Recording studios are generally categorized according to the recording being performed, with the two main categories being recording studios dedicated to music and studios dedicated to recording sound sources for TV, movies, games, and other video productions. Basic configurations include a studio area where sound sources such as musical instrument performances and vocals are recorded, and a control room where sound recording and adjustment is performed with the sound being played through monitor speakers. In addition, as a result of increased performance, more compact sizes, and lower prices of recording equipment in recent years, and as a result of generalization of hard disk recording using personal computer-based digital audio workstations (DAW), private studios where artists and producers perform pre-production before recording is on the rise.
At Nihon Onkyo Engineering, we approach architectural acoustic design for recording studios from the technical side, which treats sound as a physical phenomenon (acoustic design), and from the sensitivity side through sound adjustment based on past design and construction projects and on our accumulated expertise (sound field adjustment）.
Points of note in recording studio planning
1: Building planning
The configuration of any studio will vary depending on the instruments being recorded and the recording style. Depending on the desired purpose―be it string and bass section recording, rhythm recording, overdubbing, or some other recording method―the size of the studio floor and the number of required booths will vary. In addition, equipment plans such as for pits and piping for audio equipment systems to be installed must be developed in the planning stage of studio design. In order to ensure comfortable studio recording and mixing work in the control room, a thorough examination of facilities, such as air conditioning/ventilation equipment, high-quality, stable sound power supply equipment, and comfortable lighting equipment, must be carried out at the planning stage.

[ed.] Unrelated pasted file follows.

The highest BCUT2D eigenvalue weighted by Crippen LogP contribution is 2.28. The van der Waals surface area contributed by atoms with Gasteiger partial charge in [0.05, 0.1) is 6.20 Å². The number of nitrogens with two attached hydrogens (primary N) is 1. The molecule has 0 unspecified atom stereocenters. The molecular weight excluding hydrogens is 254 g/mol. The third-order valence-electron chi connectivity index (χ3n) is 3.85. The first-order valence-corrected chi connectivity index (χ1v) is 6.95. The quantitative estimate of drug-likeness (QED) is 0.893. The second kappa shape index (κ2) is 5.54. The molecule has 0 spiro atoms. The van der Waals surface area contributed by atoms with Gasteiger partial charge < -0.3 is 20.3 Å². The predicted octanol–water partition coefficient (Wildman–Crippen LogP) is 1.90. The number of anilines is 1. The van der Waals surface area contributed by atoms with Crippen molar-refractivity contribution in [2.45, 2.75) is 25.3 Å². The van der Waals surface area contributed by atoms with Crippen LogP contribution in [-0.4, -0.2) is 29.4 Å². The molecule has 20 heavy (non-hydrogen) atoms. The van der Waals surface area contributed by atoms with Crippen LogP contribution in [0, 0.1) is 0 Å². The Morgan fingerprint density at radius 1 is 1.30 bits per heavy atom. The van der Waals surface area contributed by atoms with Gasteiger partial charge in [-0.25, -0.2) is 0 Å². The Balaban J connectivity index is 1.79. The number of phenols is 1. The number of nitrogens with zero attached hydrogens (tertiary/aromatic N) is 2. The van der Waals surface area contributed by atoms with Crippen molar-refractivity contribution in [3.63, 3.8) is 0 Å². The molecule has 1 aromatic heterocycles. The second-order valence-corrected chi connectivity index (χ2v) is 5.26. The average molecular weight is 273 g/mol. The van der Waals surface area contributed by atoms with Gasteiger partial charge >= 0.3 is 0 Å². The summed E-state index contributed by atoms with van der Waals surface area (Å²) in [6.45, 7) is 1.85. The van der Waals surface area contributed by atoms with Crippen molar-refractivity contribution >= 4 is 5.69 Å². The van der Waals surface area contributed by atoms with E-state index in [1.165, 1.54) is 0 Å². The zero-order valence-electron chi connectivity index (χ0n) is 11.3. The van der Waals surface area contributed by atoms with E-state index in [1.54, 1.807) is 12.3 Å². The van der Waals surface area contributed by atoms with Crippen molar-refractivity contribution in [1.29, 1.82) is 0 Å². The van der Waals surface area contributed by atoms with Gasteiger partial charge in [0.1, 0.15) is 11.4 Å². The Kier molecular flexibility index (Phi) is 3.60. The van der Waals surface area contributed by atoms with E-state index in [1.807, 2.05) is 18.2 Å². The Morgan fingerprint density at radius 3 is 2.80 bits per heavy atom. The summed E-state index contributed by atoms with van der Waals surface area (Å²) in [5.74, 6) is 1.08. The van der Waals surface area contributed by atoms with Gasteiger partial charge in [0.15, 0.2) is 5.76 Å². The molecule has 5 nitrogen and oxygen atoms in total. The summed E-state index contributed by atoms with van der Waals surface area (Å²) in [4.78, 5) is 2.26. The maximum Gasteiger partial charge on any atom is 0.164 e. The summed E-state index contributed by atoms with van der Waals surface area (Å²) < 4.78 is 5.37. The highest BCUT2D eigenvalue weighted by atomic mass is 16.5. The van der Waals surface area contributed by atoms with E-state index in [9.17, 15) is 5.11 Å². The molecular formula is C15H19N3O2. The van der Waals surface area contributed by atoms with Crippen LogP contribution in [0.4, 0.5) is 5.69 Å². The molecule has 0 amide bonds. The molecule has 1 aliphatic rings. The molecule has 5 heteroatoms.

2: Acoustic planning
Sound insulation planningSound insulation planning is designed to ensure the tranquility of the studio, to provide countermeasures against unwanted sounds from outside, and to ensure acoustic isolation within the studio. In terms of studio tranquility, the studio (sound recording area) requires stricter silence than the control room (sound reproduction area), but a certain level of tranquility must be ensured even in the control room for listening to delicate tone colors and reverb sounds.
Sound field planningThe necessary sound field is different for a studio and for a control room, so a sound field plan that is appropriate for each purpose must be devised. Studios call for a sound field where acoustic instruments, vocals, and other high-quality sound recording can be performed, and the sound field must be comfortable for musicians to play in and for vocalists to sing in. Moreover, mixdown work and other tasks may require high levels of concentration over long periods of time, so the sound field must be natural and an environment that is not fatiguing.
Although acoustic performance is an important factor for any recording studio, creating an atmosphere that motivates artists as well as facilitates playfulness and ensuring accessibility―including the ease at which instruments and equipment can be carried in or out―are important factors in increasing the value of a recording studio. During the actual planning process, taking into account the surrounding environment (noises, vibrations, electromagnetic waves, etc.) is also important, but the structure (allowable load, floor height, beam shape, etc.) and the conditions of the facilities (electricity, air conditioning, disaster prevention measures, etc.) of the building where the plan will be executed can also greatly influence the studio plan. At Nihon Onkyo Engineering, our studio plans embody a total performance design that incorporate not only property planning but also studio planning, architectural design, and air-conditioning, electrical, and disaster-prevention equipment design supported by a proven track record of numerous design and construction projects.